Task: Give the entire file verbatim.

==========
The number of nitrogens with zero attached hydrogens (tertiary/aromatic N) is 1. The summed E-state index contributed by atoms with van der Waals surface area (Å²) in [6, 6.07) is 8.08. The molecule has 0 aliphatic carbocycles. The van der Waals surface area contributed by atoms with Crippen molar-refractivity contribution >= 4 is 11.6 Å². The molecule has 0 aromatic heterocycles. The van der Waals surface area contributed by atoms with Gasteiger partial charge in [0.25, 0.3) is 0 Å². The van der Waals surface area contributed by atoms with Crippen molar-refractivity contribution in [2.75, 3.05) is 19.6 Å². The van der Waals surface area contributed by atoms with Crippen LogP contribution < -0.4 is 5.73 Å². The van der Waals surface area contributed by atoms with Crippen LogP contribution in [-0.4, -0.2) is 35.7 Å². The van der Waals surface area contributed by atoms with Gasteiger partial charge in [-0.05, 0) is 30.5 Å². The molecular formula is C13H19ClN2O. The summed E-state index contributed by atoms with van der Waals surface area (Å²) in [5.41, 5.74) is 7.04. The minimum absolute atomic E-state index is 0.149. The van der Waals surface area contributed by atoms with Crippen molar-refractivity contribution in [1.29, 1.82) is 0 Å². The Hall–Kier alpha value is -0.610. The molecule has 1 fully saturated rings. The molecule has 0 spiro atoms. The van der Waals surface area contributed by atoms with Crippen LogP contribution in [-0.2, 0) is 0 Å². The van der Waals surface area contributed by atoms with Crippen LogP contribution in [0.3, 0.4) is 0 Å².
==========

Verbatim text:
The number of nitrogens with zero attached hydrogens (tertiary/aromatic N) is 1. The summed E-state index contributed by atoms with van der Waals surface area (Å²) in [6, 6.07) is 8.08. The molecule has 0 aliphatic carbocycles. The van der Waals surface area contributed by atoms with Crippen molar-refractivity contribution >= 4 is 11.6 Å². The molecule has 0 aromatic heterocycles. The van der Waals surface area contributed by atoms with Gasteiger partial charge in [0.25, 0.3) is 0 Å². The van der Waals surface area contributed by atoms with Crippen molar-refractivity contribution in [2.75, 3.05) is 19.6 Å². The van der Waals surface area contributed by atoms with Crippen LogP contribution < -0.4 is 5.73 Å². The van der Waals surface area contributed by atoms with Crippen LogP contribution in [-0.4, -0.2) is 35.7 Å². The van der Waals surface area contributed by atoms with Gasteiger partial charge in [-0.05, 0) is 30.5 Å². The molecular formula is C13H19ClN2O. The summed E-state index contributed by atoms with van der Waals surface area (Å²) in [5.41, 5.74) is 7.04. The minimum absolute atomic E-state index is 0.149. The van der Waals surface area contributed by atoms with Crippen molar-refractivity contribution in [1.29, 1.82) is 0 Å². The Hall–Kier alpha value is -0.610. The molecule has 1 fully saturated rings. The molecule has 0 spiro atoms. The van der Waals surface area contributed by atoms with Crippen LogP contribution in [-0.2, 0) is 0 Å². The van der Waals surface area contributed by atoms with Crippen LogP contribution in [0.3, 0.4) is 0 Å².